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Joseph R. Zoucha, Attorney & Counselor at Law

Who is going to pay the credit card bill after your divorce?

Like many other Americans, you may use your credit card for a variety of purchases. You may use your card to buy your groceries for the week, pay for a medical bill you received or even to pay for your vacation if you currently don't have the money in hand. As a result, you may have a significant amount of credit card debt.

You may be able to effectively manage your credit card debt with income from both you and your spouse, but what will happen in the event of a divorce? If you are facing the prospect of ending your marriage, you would be wise to think about what will happen to your marital debt. It is in your interests to ensure you do not emerge from the divorce process with an unfair debt burden that you cannot carry on your own.

Your obligations after divorce

Unfortunately, the credit card company does not care that you are going through a divorce or recently divorced. Someone has to pay, but should it be you if you are not the only cardholder? Who is responsible if both you and your ex-spouse bought things with the credit card together? 

Family law courts handle credit card debt in different ways. What the court decides is equitable in your situation may depend on how long the marriage lasted, what you earn each month and for what you used the credit card. It may help to understand the following:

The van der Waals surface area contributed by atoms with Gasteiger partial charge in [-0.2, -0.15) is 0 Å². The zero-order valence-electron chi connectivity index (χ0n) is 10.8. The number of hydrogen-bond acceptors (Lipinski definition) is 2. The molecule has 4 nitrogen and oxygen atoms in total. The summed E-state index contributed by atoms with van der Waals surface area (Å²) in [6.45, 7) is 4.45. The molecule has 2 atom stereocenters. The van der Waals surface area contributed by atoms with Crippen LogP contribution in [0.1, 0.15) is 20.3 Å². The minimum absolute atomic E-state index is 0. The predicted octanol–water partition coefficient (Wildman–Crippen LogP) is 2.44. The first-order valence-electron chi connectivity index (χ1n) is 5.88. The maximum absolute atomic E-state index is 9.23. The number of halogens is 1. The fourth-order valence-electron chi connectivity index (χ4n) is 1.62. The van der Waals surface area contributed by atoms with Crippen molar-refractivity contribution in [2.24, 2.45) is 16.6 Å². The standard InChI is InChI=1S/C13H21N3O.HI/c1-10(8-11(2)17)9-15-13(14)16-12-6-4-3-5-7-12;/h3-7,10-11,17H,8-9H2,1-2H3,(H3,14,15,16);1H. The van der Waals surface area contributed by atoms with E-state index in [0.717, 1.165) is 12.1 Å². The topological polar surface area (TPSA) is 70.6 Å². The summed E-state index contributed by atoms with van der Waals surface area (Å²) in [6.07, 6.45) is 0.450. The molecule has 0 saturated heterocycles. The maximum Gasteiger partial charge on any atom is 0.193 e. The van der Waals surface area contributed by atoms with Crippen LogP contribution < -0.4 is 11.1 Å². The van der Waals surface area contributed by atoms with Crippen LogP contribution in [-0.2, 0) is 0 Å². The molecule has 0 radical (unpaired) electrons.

• A person is responsible for any debt in his or her name -- that responsibility does not go away in the event of a divorce.
  • California is a community property state, which means that both spouses are likely equally liable for credit card debt accumulated during the marriage.
  • Debts you or your spouse had before marriage are not community property, and you are solely responsible for these debts.
  • If both parties used or enjoyed things purchased with a credit card, a judge may determine both parties are liable for it.

It's easy to focus on issues such as property division and child custody during a divorce. You would be wise not to overlook the importance of fighting for a fair and equitable division of your credit card debts as well.

Fighting for the future you deserve

You have the right to pursue a strong and stable post-divorce future. Divorce is a complex and emotionally charged process, and whether you are going to court or settling your divorce in negotiations, it is prudent to make choices based on what will be best long-term, not your temporary emotions and feelings.

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